Even the Turks, who aren’t exactly Christmas people, got in on the show. They were grilling kebabs – or whatever the Mediterranean grilled meat on a stick standard is called in Anatolia – on a smoky BBQ.

– photo by Mitch Waxman

I was asked to come and photograph the event by my friends in the Sunnyside Chamber of Commerce, and did my standard “thing” at public events when behind the camera. Part of my “thing” is this – always take pictures of kids, dogs and the food.

I moved back and forth between 51st street and 43rd street on Skillman Avenue, which was closed to traffic due to the pending arrival of Santa and the concurrent lighting of a tree at that little church on the corner of 48th. I will admit that this sort of event photography ain’t exactly exciting for me – I mean… it’s not like something visually “exciting” is going to happen at a parade or street fair.

– photo by Mitch Waxman

On one of my passes, the smoky Turkish BBQ pictured above had disappeared. The smoke liberally painting the air was now billowing up from their sidewalk basement gates, and FDNY had arrived on the scene.

As mentioned in the past, I was the Brooklyn kid who ran down the street yelling “Firemen, Firemen” whenever an engine or ladder truck screamed past. Nothing has changed for me, despite the passing of multiple decades.

– photo by Mitch Waxman

A minor blaze had broken out in the basement of the Turkiyem Market, it seems.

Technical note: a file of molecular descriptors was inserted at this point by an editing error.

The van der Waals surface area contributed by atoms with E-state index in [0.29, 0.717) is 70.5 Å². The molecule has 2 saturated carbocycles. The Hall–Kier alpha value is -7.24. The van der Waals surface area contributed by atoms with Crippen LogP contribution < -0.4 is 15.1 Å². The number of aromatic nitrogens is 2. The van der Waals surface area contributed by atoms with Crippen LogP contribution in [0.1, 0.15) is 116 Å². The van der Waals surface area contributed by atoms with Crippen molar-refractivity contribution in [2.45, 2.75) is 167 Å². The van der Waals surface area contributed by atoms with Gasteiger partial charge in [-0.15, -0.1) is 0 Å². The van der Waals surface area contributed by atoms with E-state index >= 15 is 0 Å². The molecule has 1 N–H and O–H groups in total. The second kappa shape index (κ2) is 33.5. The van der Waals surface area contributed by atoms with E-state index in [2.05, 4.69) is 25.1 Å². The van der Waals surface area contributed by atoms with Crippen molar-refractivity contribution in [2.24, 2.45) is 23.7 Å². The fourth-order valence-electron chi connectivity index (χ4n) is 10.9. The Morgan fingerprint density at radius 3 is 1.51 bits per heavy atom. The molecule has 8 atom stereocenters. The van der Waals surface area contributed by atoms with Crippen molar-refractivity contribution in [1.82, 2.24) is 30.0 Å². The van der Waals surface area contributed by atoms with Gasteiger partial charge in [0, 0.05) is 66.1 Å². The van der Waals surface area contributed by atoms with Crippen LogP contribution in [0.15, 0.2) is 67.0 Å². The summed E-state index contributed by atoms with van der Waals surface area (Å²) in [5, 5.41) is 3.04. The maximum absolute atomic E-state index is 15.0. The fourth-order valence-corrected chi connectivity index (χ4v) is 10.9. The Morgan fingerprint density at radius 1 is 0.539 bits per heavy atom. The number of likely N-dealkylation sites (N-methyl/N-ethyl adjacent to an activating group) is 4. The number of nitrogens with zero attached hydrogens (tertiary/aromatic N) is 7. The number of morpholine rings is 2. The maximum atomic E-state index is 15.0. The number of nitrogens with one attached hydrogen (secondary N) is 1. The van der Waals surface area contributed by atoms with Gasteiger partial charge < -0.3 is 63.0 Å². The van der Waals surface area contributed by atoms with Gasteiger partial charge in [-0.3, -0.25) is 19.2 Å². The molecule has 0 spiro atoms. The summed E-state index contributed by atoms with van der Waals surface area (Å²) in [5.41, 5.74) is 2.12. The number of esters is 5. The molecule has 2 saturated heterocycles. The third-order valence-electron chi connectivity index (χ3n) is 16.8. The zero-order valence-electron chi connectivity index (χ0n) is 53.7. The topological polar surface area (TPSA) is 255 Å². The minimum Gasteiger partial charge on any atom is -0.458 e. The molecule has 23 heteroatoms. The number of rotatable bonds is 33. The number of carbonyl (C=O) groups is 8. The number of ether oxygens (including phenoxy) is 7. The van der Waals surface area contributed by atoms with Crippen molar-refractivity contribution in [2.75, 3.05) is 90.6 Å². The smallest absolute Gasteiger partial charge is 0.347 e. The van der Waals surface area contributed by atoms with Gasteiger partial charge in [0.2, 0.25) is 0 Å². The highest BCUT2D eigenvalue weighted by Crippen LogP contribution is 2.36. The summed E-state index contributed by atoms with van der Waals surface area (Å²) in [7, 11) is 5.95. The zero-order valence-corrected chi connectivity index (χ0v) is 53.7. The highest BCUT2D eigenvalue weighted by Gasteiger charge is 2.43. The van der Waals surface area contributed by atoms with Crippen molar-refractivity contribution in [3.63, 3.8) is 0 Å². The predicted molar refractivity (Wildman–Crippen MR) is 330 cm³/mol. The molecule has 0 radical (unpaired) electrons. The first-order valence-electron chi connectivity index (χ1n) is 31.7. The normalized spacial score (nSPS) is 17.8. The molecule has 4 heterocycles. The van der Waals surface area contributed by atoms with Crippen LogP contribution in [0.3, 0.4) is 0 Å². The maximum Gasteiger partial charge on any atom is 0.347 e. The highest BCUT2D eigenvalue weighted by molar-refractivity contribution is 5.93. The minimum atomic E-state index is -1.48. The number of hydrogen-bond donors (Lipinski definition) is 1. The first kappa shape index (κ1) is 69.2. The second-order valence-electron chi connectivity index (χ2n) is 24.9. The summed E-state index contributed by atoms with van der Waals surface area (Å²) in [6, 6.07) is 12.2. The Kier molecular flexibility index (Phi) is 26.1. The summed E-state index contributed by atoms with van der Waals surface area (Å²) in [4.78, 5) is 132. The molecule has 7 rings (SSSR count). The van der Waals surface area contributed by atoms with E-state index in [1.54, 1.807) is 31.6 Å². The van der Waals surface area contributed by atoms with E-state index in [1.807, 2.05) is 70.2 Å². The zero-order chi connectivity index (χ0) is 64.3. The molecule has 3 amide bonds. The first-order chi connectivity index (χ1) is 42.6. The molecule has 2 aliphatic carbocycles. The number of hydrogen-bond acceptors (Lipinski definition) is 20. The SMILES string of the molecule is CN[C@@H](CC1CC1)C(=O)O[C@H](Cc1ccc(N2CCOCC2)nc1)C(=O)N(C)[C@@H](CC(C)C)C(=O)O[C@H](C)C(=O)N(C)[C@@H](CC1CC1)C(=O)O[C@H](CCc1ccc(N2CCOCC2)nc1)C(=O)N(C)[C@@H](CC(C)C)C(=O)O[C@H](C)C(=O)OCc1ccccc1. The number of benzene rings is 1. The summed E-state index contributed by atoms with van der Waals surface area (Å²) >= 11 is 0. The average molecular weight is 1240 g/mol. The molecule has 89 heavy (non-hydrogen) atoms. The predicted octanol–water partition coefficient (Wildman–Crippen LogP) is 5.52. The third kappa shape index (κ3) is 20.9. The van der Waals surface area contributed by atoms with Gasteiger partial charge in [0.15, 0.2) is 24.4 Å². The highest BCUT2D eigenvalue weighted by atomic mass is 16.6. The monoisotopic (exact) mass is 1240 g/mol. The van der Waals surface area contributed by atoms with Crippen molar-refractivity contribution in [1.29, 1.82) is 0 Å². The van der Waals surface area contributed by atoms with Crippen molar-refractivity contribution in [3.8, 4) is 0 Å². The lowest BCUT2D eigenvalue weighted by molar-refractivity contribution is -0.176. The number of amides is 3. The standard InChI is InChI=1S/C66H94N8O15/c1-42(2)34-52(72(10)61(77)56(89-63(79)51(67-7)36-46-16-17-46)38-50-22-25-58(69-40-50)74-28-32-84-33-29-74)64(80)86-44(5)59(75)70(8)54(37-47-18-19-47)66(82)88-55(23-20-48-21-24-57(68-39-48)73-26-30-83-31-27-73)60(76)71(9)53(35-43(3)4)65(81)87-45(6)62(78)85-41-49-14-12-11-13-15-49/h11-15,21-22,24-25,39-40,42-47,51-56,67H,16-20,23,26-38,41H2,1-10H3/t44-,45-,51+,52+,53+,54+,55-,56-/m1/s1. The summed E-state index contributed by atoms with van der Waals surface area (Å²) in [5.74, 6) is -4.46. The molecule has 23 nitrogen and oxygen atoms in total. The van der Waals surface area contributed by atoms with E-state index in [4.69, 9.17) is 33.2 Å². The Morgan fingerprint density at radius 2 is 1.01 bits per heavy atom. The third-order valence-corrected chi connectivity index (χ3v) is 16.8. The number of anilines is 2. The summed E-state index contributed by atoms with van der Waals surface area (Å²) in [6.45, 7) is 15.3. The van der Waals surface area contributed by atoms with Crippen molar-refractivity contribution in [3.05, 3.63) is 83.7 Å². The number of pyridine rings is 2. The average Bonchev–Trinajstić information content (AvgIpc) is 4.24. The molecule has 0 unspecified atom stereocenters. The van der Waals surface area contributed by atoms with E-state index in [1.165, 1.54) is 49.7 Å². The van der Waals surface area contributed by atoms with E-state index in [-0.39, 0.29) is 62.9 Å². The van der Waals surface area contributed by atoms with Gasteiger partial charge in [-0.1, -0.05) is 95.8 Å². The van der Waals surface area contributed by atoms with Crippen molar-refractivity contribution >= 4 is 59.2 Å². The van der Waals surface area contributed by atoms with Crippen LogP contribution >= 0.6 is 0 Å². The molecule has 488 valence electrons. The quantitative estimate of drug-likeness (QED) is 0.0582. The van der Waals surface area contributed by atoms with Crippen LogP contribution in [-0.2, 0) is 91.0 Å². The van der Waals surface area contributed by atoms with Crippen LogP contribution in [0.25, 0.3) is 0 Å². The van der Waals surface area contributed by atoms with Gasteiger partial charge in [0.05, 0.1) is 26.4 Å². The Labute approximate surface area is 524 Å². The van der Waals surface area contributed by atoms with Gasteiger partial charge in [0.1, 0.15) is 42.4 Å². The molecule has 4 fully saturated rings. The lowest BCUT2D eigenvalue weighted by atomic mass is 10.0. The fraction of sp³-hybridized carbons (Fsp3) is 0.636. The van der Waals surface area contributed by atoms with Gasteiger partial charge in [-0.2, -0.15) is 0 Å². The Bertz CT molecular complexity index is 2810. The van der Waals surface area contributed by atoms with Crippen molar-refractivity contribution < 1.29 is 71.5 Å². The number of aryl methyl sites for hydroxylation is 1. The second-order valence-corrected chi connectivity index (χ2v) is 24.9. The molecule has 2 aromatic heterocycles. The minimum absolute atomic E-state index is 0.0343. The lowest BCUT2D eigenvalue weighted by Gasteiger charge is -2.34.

– photo by Mitch Waxman

Ladder 163 was called to the scene, along with their partner unit Engine 325 – both are stationed at the same firehouse and they call themselves the “Woodside Warriors.” The two units were discussed a couple of weeks ago, in this post.

– photo by Mitch Waxman

Given that this was a street fair, ultimately, the normal crowd control stuff they do didn’t apply and this was a rare opportunity to get in close and observe while FDNY did its thing. Saying that, I wasn’t “that” close as I was using that new zoom lens of mine – the Sigma 50-100mm f1.8. I also swapped in another Sigma lens occasionally, which was an 18-35mm f1.8. Periodically I fired off the flash for a bit of extra light, but I’m trying not to use camera mounted flashes these days.

These two Sigma lenses are now the core glass in my “NYC night kit,” btw.

– photo by Mitch Waxman

The FDNY folks firehoses (monitors?) were charged up with hydrant water, but from what I surmised, the initial wave of personnel who went into the basement had managed to quell things using hand operated extinguishers. I suspect that they probably squirted a bit of water around down there anyway in the name of conquering any “hot spots,” or areas which might reignite.